911 been with the Chief Coroner -- and the -- 2 COMMISSIONER STEPHEN GOUDGE: That was 3 Dr. McLellan -- 4 DR. GLENN TAYLOR: McLellan -- 5 COMMISSIONER STEPHEN GOUDGE: -- up until 6 he left and now Dr. Porter? 7 DR. GLENN TAYLOR: -- and -- and recently 8 Dr. Porter, yes. 9 COMMISSIONER STEPHEN GOUDGE: Yes. 10 DR. GLENN TAYLOR: And the Chief Forensic 11 Pathologist for the Province, Michael Pollanen. 12 COMMISSIONER STEPHEN GOUDGE: Okay. And 13 is there written mandate for the executive team? 14 DR. GLENN TAYLOR: There is a terms of 15 reference, yes. 16 COMMISSIONER STEPHEN GOUDGE: Okay. 17 Explain your, a little bit, your concern about the 18 independence required between the two (2) institutions. 19 DR. GLENN TAYLOR: Well, the main issue, 20 which probably has been raised, is that 25 to 30 percent 21 of the coroner's cases that are performed at the Hospital 22 for Sick Children are on patients of the Hospital for 23 Sick Children. 24 COMMISSIONER STEPHEN GOUDGE: Right. 25 DR. GLENN TAYLOR: And the issue of those
921 coroner's cases being performed by employees of the 2 hospital does raise a potential conflict of interest. 3 COMMISSIONER STEPHEN GOUDGE: Right. 4 DR. GLENN TAYLOR: So -- 5 COMMISSIONER STEPHEN GOUDGE: So is that 6 where it bites most directly? 7 DR. GLENN TAYLOR: That's where it bites 8 most directly. So -- 9 COMMISSIONER STEPHEN GOUDGE: Are there 10 concerns with any other parts of the work done at the 11 hospital for the Coroner's Office, independence concerns; 12 that is, is there -- 13 DR. GLENN TAYLOR: There -- 14 COMMISSIONER STEPHEN GOUDGE: -- is there 15 another dimension to the -- 16 DR. GLENN TAYLOR: Yeah, I can't think of 17 one (1) off the top of my head. 18 COMMISSIONER STEPHEN GOUDGE: That is 19 the -- 20 DR. GLENN TAYLOR: That's -- that's the 21 main one by far, yes. The -- the responsibility or 22 desire to make sure that there is no potential conflict 23 of interest, if there is a -- an intra-hospital death 24 during a surgical procedure, for instance, where there 25 may be issues of malpractice coming out, having those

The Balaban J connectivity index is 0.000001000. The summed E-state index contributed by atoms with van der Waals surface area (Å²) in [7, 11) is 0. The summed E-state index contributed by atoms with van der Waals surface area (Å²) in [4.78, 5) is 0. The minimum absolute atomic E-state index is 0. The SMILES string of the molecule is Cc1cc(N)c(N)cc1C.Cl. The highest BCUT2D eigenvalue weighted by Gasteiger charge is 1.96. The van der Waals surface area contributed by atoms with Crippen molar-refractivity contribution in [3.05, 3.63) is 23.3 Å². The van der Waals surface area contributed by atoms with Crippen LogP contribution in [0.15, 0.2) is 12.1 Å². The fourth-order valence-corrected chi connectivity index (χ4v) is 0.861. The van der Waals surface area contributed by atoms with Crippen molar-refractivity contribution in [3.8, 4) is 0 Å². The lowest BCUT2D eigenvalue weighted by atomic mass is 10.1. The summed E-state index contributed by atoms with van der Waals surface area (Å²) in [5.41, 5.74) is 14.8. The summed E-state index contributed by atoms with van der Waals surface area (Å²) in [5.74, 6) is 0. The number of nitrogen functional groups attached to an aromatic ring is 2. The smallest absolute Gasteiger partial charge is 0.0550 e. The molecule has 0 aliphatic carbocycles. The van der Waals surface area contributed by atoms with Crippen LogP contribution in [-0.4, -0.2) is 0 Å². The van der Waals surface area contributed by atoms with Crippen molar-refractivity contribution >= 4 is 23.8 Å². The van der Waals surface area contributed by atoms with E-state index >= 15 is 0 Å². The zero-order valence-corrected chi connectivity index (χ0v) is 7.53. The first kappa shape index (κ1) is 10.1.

931 cases done by pathologists at Sick Kids may raise obvious 2 concerns for a conflict of interest. 3 If the cases are done as an agent of the 4 coroner service through the warranting system then the 5 coroner -- then the pathologist's involvement with the 6 case is then under coroner's warrants and the reporting 7 is to the coroner not to the hospital. 8 COMMISSIONER STEPHEN GOUDGE: Right, 9 right. Is the executive addressing at all the 10 relationship between the OPFPU and the hospital and the 11 Coroner's Office? 12 DR. GLENN TAYLOR: Yes. 13 COMMISSIONER STEPHEN GOUDGE: So that has 14 arisen, and in the context of this independence issue? 15 DR. GLENN TAYLOR: In the context of the 16 independence issue, recognizing that, yes, we have to 17 have a -- have a -- an understood or a demonstrated 18 separation of the two (2), but the fact is that the unit 19 is in the Hospital for Sick Children and it's using 20 employees and resources of the Hospital for Sick 21 Children. 22 COMMISSIONER STEPHEN GOUDGE: To do these 23 very -- 24 DR. GLENN TAYLOR: To do these cases, 25 yes.
941 COMMISSIONER STEPHEN GOUDGE: Yes. Okay. 2 Let me just move to another more microcosmic issue -- 3 well, not microcosmic -- but Mr. Wardle took you to a 4 series of memos expressing concern with Dr. Smith's 5 timeliness and then to your memo that indicated he had 6 got on top of his backlog. 7 And as I read that sequence, the gap 8 between Dr. Becker's last memo expressing significant 9 concern and your memo documenting his having got on top 10 of the backlogs about eighteen (18) months? 11 DR. GLENN TAYLOR: Yes. 12 COMMISSIONER STEPHEN GOUDGE: When does 13 Dr. Becker go off sick or -- 14 DR. GLENN TAYLOR: It was in late Spring 15 of 2002. 16 COMMISSIONER STEPHEN GOUDGE: Okay, and 17 he's then replaced on an acting basis by Dr. Phillips 18 until you come onboard -- 19 DR. GLENN TAYLOR: Yes. 20 COMMISSIONER STEPHEN GOUDGE: -- a year 21 after that? 22 DR. GLENN TAYLOR: Yes. 23 COMMISSIONER STEPHEN GOUDGE: Okay. What 24 was the state of play in Dr. Smith's timeliness when you 25 arrived?